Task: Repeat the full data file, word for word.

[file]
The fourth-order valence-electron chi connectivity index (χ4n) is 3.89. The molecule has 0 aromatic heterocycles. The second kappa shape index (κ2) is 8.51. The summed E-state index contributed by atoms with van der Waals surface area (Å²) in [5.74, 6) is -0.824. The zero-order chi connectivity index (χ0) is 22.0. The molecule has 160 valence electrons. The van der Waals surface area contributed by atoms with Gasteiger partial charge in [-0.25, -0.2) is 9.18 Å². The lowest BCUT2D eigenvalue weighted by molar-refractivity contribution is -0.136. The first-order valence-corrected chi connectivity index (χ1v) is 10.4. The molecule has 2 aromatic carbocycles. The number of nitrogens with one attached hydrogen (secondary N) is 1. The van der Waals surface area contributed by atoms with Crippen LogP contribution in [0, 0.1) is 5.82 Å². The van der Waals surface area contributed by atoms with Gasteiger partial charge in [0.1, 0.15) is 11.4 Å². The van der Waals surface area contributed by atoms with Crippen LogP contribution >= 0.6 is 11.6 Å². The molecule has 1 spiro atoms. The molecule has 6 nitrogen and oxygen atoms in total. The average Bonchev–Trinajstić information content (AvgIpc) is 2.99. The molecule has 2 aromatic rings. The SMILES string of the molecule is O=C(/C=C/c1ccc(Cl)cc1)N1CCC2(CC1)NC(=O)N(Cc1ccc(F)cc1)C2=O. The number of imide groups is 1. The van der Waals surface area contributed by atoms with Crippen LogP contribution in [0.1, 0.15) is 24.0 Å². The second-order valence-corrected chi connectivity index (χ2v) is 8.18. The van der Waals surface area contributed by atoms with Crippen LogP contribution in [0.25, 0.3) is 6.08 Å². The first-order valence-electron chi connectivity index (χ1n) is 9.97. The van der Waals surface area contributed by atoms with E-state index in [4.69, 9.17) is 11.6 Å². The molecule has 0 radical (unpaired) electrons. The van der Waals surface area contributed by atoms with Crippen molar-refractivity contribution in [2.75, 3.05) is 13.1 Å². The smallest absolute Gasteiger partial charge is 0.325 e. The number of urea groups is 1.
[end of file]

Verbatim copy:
The fourth-order valence-electron chi connectivity index (χ4n) is 3.89. The molecule has 0 aromatic heterocycles. The second kappa shape index (κ2) is 8.51. The summed E-state index contributed by atoms with van der Waals surface area (Å²) in [5.74, 6) is -0.824. The zero-order chi connectivity index (χ0) is 22.0. The molecule has 160 valence electrons. The van der Waals surface area contributed by atoms with Gasteiger partial charge in [-0.25, -0.2) is 9.18 Å². The lowest BCUT2D eigenvalue weighted by molar-refractivity contribution is -0.136. The first-order valence-corrected chi connectivity index (χ1v) is 10.4. The molecule has 2 aromatic carbocycles. The number of nitrogens with one attached hydrogen (secondary N) is 1. The van der Waals surface area contributed by atoms with Crippen LogP contribution in [0, 0.1) is 5.82 Å². The van der Waals surface area contributed by atoms with Gasteiger partial charge in [0.1, 0.15) is 11.4 Å². The van der Waals surface area contributed by atoms with Crippen LogP contribution >= 0.6 is 11.6 Å². The molecule has 1 spiro atoms. The molecule has 6 nitrogen and oxygen atoms in total. The average Bonchev–Trinajstić information content (AvgIpc) is 2.99. The molecule has 2 aromatic rings. The SMILES string of the molecule is O=C(/C=C/c1ccc(Cl)cc1)N1CCC2(CC1)NC(=O)N(Cc1ccc(F)cc1)C2=O. The number of imide groups is 1. The van der Waals surface area contributed by atoms with Crippen LogP contribution in [0.1, 0.15) is 24.0 Å². The second-order valence-corrected chi connectivity index (χ2v) is 8.18. The van der Waals surface area contributed by atoms with Crippen LogP contribution in [0.25, 0.3) is 6.08 Å². The first-order valence-electron chi connectivity index (χ1n) is 9.97. The van der Waals surface area contributed by atoms with E-state index in [4.69, 9.17) is 11.6 Å². The molecule has 0 radical (unpaired) electrons. The van der Waals surface area contributed by atoms with Crippen molar-refractivity contribution in [2.75, 3.05) is 13.1 Å². The smallest absolute Gasteiger partial charge is 0.325 e. The number of urea groups is 1.